Greetings from Maine!
After the incredible fishing we experienced on the Rapid River, the crew headed to Rangeley lakes state park for two nights. Followed by our backcountry expedition in the Moosehead lake region of Northern Maine.
After our boat ride back from Lakewood the kids napped while we drove down remote dirt roads to Rangeley lake state park where we set up camp right on the banks Rangeley lake. Once camp was set up and bellies were full with fettuccine Alfredo, the crew headed out to the Maggalloway river for the evening hatch. It did not disappoint! As soon as the sun fell behind the horizon, clouds of caddis rose from seemingly nowhere. The group was in awe of the sheer number of bugs in the air. We fished until we couldn't see our fly on the water anymore. The water boiled with risers and we hooked up with several massive native brook trout. However, only a few of the hard fighting fish made it all the way to the net. Despite the missed opportunities, the team hoped on the van with high spirits having witnessed a sight many fly fisherman only dream about. On the ride home we witnessed another huge hatch. This one of the mammal variety. We spotted seven moose before they slipped into the darkness of the forest. Back at camp the kids enjoyed some late night s'mores before being serenaded to bed by loons.
After such an eventful night everyone agreed we should sleep in. The crew enjoyed a relaxing morning by the lake before heading into the town of Rangeley. A stop at the local fly shop was a necessity and we geared up for the night to come with new caddis patterns. Back at camp a handful of kids went for a swim in the lake before the big game. We spent the afternoon playing baseball with a tennis ball and metal rod tube. The close game got cut short as we had to make dinner and hastily get to the river. Stuffed with burritos, we added another moose to our tally as we drove back to the Magalloway for round two. Like clockwork, the sun went down and caddis emerged from everywhere. Geared with special flies from the local shop, kids started hooking up left and right. Before darkness had completely settled we had brought four trophy native brook trout to net. Fish you couldn't find anywhere else in the lower 48. On the ride home we spotted five more moose, no were not exaggerating. Back at camp, we feasted on banana boats cooked over the fire, spirits were high as a kite.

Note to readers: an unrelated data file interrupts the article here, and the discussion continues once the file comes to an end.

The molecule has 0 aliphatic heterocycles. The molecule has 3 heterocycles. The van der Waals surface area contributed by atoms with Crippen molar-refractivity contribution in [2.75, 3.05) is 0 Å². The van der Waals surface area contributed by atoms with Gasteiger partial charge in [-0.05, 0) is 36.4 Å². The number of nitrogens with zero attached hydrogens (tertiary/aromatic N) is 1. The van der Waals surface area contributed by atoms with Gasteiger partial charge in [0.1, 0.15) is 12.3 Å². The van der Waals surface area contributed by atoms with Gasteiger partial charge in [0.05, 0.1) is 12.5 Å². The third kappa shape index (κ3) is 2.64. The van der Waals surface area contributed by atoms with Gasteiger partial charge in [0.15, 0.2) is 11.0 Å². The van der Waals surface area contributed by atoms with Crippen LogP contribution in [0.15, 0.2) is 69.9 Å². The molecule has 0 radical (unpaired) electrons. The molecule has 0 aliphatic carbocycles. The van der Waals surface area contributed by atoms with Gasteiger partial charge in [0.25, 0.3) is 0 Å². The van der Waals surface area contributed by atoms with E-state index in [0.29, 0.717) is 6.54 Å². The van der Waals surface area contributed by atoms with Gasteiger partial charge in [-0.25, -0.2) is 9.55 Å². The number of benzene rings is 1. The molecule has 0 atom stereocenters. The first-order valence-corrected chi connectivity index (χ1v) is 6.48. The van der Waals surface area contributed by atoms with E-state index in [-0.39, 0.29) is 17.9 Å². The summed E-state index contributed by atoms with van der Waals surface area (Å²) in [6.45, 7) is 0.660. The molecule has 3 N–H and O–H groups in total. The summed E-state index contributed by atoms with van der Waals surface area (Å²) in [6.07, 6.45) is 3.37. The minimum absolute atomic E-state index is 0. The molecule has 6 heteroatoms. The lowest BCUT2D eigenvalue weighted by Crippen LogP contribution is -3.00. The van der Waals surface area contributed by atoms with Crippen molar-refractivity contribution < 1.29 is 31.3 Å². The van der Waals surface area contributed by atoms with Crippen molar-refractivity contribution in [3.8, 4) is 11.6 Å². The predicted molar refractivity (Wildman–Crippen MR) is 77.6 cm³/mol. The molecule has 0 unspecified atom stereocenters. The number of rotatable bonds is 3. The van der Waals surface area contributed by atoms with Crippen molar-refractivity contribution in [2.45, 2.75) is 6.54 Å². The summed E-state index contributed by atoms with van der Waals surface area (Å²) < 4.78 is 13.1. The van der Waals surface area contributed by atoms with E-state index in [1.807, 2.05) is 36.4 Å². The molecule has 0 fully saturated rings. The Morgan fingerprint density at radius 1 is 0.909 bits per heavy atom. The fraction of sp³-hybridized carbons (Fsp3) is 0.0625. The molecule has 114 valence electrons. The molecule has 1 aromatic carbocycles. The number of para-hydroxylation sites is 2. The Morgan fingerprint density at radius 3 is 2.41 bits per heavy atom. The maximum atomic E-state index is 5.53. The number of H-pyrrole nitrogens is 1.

After the unreal fishing on the Magalloway, we trekked up to Greenville Maine and prepared for our backcountry expedition. Everyone got the chance to do laundry, shower, and clean up for our date with the Maine backcountry the following day. We spent the evening on Moosehead lake in Greenville. We ate ice cream and enjoying the luxuries of society before we headed into the woods the next day.
The next morning we woke up bright and early and spent the morning fishing the legendary East outlet of the Kennebec river. The team spotted some massive landlocked salmon. However, we were only able to fool the less wily, smaller fish. After fishing all morning, we made our way to Indian pond. Where we packed our gear into dry bags and set out in canoes. The group got their first taste of paddling as we crossed the pond to our campsite at the inlet of the Kennebec river. We hastily set up tents and cooked dinner as a storm loomed over top of us. Those who decided to brave the weather and fish the evening hatch were rewarded with nonstop action on dry flies. Others sheltered from the rain beneath the trees, next to a warm fire. Despite the poor weather, spirits remained high as everyone knew what awaited them the following day.
We opened our tent flies to a clearing sky. With the bad weather behind us, we quickly packed up our fishing gear, ate a hot breakfast, and headed to the west outlet of the Kennebec. Once at the river, Robbie, who had already floated the river twice with the other group, briefed us on what to expect on our float. It didn't take long to start hooking up with large smallmouth bass. Much of our action was on poppers, which added to the excitement. The fishing was only half the fun. Everyone had a blast navigating their way through the small sections of rapids the west outlet provided. For lunch, we rafted all our boats together and enjoyed food while we talked about the morning. The fish catching slowed as the clouds completely cleared into sunny skies, but didn’t cease after lunch with some more smallmouth being brought to hand. Some of the crew even decided to cool off by swimming in the crystal clear water of the Kennebec. The day was capped off with several loon sightings and a big fire with s'mores. We all slept well that night.
This morning we paddled back to society and the comforts of our van. The crew is currently making it's way from Northern Maine to Massachusetts. Over the next few days we will be chasing elusive pike on the Housatonic. Everyone is looking forward to more time on the water and the chance at a forty inch fish.
Tight lines as always
-Oliver, Pat, Baker, and company.